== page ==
Four weeks after Hurricane Maria swept through Puerto Rico, the island is still reeling from its effects. Gov. Ricardo Rossello was set to meet with President Donald Trump Thursday in an effort to secure up billions of dollars in relief for the island.

The situation in Puerto Rico remains dire. Recent pictures show a still devastated territory with decimated structures and downed trees. Other images captured residents bathing and washing clothes in local bodies of water or waving at relief helicopters for aid.

Some 80 percent of residents, or around three million people, are still without power. More than three million lack access to clean drinking water. The lack of a reliable water source means some people have turned to a potentially toxic source for water. Some people have begun pulling water from a Superfund site contaminated with industrial chemicals, CNN reported.

In a press conference Monday, Trump said it was the responsibility of people on the island to distribute food and water that had been delivered by the military and other first responders.

“They have to distribute the food to the people of the island,” he said. “So what we’ve done is, we now actually have the military distributing food, something that really they shouldn’t be doing.”

The Federal Emergency Management Agency has been criticized for its response in the region after the organization sent about 900 fewer people to Puerto Rico than it did to survivors of Hurricane Harvey, CNN reported. Trump, however, has condemned the criticism of the response efforts.

“Electric and all infrastructure was disaster before hurricanes,” he wrote in a string of tweets Oct. 12. “Congress to decide how much to spend. We cannot keep FEMA, the Military & the First Responders, who have been amazing (under the most difficult circumstances) in P.R. forever!”

In a speech last week, however, Trump appeared to take a different tone regarding relief on the island.

“These are people that are incredible people, they suffered gravely and we’ll be there, we’re going to be there,” he said. “We have really, it is not even a question of choice. We don’t even want a choice, we’re going to be there as Americans and we love those people and what they’ve gone through and they’re all healing and their states and territories are healing and healing rapidly.”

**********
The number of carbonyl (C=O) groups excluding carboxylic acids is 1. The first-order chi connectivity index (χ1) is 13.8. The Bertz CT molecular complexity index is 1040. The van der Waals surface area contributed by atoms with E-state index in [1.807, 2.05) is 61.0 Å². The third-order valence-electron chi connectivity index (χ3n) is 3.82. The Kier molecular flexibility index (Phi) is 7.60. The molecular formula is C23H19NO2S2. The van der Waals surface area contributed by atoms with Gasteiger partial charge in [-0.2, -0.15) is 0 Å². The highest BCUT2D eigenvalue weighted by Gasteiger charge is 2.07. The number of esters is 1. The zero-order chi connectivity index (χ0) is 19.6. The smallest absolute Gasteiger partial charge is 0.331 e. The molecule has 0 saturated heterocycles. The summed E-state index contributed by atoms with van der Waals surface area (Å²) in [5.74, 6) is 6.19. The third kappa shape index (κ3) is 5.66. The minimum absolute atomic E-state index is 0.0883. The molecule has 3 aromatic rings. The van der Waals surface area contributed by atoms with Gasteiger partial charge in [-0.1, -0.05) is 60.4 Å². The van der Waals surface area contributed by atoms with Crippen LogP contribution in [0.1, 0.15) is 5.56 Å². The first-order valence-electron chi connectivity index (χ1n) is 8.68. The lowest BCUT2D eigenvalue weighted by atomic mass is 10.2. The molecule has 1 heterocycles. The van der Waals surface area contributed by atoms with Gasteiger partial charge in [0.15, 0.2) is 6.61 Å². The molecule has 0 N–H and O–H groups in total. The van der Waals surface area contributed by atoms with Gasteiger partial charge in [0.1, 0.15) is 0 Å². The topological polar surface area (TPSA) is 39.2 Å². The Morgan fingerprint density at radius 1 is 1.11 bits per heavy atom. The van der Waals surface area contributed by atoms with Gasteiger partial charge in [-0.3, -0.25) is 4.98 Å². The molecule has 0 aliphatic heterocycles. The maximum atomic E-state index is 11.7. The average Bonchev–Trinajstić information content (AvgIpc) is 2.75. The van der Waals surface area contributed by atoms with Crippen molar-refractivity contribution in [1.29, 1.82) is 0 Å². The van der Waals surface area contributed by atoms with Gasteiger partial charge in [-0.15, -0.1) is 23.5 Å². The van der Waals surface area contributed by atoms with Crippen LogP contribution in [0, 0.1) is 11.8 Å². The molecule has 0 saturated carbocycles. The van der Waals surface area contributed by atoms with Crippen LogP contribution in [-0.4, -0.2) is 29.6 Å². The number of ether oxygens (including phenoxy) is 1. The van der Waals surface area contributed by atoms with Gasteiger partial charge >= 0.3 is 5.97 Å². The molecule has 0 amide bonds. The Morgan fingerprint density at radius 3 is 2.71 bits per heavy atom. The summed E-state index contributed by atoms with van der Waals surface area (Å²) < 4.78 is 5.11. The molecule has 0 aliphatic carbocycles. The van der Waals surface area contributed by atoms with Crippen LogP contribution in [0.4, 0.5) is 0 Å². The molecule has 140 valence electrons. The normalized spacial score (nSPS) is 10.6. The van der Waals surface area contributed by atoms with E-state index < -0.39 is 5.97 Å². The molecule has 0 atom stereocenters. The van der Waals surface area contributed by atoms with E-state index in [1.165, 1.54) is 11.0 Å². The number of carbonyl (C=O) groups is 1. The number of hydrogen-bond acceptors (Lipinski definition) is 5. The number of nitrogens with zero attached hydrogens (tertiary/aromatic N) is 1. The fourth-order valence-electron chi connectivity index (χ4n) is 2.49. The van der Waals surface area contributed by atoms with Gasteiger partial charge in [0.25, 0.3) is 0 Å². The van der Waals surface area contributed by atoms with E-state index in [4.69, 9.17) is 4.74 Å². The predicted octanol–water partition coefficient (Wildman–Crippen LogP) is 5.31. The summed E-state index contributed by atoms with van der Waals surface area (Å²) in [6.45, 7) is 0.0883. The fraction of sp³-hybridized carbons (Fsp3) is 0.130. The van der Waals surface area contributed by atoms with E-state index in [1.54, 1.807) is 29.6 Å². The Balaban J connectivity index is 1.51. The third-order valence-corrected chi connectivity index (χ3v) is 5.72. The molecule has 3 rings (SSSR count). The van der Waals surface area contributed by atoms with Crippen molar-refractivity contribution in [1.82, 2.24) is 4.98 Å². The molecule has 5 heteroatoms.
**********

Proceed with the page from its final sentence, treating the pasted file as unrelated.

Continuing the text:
Ahead of Rossello’s visit to the White House Thursday, press secretary Sarah Huckabee Sanders told reporters the administrator would continue “working hand in hand with local leaders in all areas of our country that have been impacted by several natural disasters in recent months.”

“As President Trump has repeatedly said, we stand with our fellow citizens,” said Sanders. “We’re here to help and get them back on their feet.”

GettyImages-862933008 The damaged La Perla neighborhood is viewed from the air during recovery efforts four weeks after Hurricane Maria struck Puerto Rico, Oct. 18, 2017. Photo: Getty Images

GettyImages-862912996 Destroyed buildings are shown from the air in Puerto Rico, Oct. 18, 2017. Photo: Getty Images

GettyImages-862854500 A car sprays insecticide over the Vivi River in Puerto Rico, Oct. 17, 2017. The improvised pulley system is the only way to obtain supplies for the community since the passage of Hurricane Maria caused the river to wash away the only bridge that gives access to the neighborhood. Photo: Getty Images

GettyImages-862854478 A resident gathers his belongings on a metal beam crash barrier as a group of people use a shopping cart with an improvised pulley system to transport supplies over the Vivi River at the Rio Abajo community in Utuado, Oct. 17, 2017. The improvised pulley system is the only way to obtain supplies for the community from the main town since the passage of Hurricane Maria caused the river to take the only bridge that gives access to the neighborhood. Photo: Getty Images

GettyImages-862852982 Parts of the concrete bridge that was washed away lies on the banks of the Vivi River at the Rio Abajo community in Utuado, Oct. 17, 2017. Photo: Getty Images

GettyImages-862851590 Mildred Ocasio carries two boxes of Meals Ready to Eat left by a US Customs and Border Patrol helicopter in the Rio Abajo community in Utuado, Oct. 17, 2017. Photo: Getty Images

GettyImages-862851174 Mildred Ocasio walks over debris at the Rio Abajo community in Utuado, Oct. 17, 2017. Photo: Getty Images

GettyImages-862851202 Carlos Ocasio and his daughter Carmary Ocasio wave at people on the other side of the Vivi River thanking them for supplying the community with water bottles to their Rio Abajo community in Utuado, on Oct. 17, 2017. Photo: Getty Images

GettyImages-862850420 A group of people walk over debris on the Vivi River to get access to the Rio Abajo community in Utuado, Oct. 17, 2017. Photo: Getty Images

GettyImages-862849928 A group of people use a shopping cart with an improvised pulley system to transport supplies over the Vivi River at the Rio Abajo community in Utuado, Oct. 17, 2017. Photo: Getty Images

GettyImages-862631242 A woman shields her face from the sun with a piece of wood as residents wait to receive food and water, provided by FEMA, in a neighborhood without grid electricity or running water in San Isidro, Puerto Rico, Oct. 17, 2017. Photo: Getty Images

GettyImages-862592788 Residents play dominoes near their damaged homes after U.S. soldiers unloaded food and water, provided by FEMA, to residents in the neighborhood still without grid electricity or running water in San Isidro, Puerto Rico, Oct. 17, 2017. Photo: Getty Images